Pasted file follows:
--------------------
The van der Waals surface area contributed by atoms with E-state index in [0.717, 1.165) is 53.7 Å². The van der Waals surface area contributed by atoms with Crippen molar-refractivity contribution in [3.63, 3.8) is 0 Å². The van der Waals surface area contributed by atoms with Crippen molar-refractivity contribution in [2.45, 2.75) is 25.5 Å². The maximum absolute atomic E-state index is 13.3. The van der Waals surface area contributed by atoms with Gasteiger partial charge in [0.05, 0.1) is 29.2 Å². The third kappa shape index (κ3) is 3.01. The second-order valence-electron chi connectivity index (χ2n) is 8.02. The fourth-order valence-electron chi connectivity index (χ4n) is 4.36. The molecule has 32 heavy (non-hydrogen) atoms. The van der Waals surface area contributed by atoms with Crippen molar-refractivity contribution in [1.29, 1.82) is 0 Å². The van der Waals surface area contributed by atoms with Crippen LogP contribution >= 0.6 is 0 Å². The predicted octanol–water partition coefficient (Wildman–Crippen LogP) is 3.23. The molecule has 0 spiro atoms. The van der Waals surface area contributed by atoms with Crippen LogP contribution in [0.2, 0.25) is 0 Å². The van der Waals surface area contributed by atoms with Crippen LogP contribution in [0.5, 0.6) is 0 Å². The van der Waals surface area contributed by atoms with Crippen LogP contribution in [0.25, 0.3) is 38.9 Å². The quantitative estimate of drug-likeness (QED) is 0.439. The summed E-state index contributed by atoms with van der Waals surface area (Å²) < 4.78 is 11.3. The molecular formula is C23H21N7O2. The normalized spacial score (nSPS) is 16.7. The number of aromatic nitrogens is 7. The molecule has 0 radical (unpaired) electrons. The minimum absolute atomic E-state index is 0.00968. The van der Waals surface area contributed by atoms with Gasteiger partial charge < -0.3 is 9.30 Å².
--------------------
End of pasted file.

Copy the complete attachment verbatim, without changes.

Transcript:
The van der Waals surface area contributed by atoms with E-state index in [0.717, 1.165) is 53.7 Å². The van der Waals surface area contributed by atoms with Crippen molar-refractivity contribution in [3.63, 3.8) is 0 Å². The van der Waals surface area contributed by atoms with Crippen molar-refractivity contribution in [2.45, 2.75) is 25.5 Å². The maximum absolute atomic E-state index is 13.3. The van der Waals surface area contributed by atoms with Gasteiger partial charge in [0.05, 0.1) is 29.2 Å². The third kappa shape index (κ3) is 3.01. The second-order valence-electron chi connectivity index (χ2n) is 8.02. The fourth-order valence-electron chi connectivity index (χ4n) is 4.36. The molecule has 32 heavy (non-hydrogen) atoms. The van der Waals surface area contributed by atoms with Crippen molar-refractivity contribution in [1.29, 1.82) is 0 Å². The van der Waals surface area contributed by atoms with Crippen LogP contribution >= 0.6 is 0 Å². The predicted octanol–water partition coefficient (Wildman–Crippen LogP) is 3.23. The molecule has 0 spiro atoms. The van der Waals surface area contributed by atoms with Crippen LogP contribution in [0.2, 0.25) is 0 Å². The van der Waals surface area contributed by atoms with Crippen LogP contribution in [0.5, 0.6) is 0 Å². The van der Waals surface area contributed by atoms with Crippen LogP contribution in [0.25, 0.3) is 38.9 Å². The quantitative estimate of drug-likeness (QED) is 0.439. The summed E-state index contributed by atoms with van der Waals surface area (Å²) < 4.78 is 11.3. The molecular formula is C23H21N7O2. The normalized spacial score (nSPS) is 16.7. The number of aromatic nitrogens is 7. The molecule has 0 radical (unpaired) electrons. The minimum absolute atomic E-state index is 0.00968. The van der Waals surface area contributed by atoms with Gasteiger partial charge < -0.3 is 9.30 Å².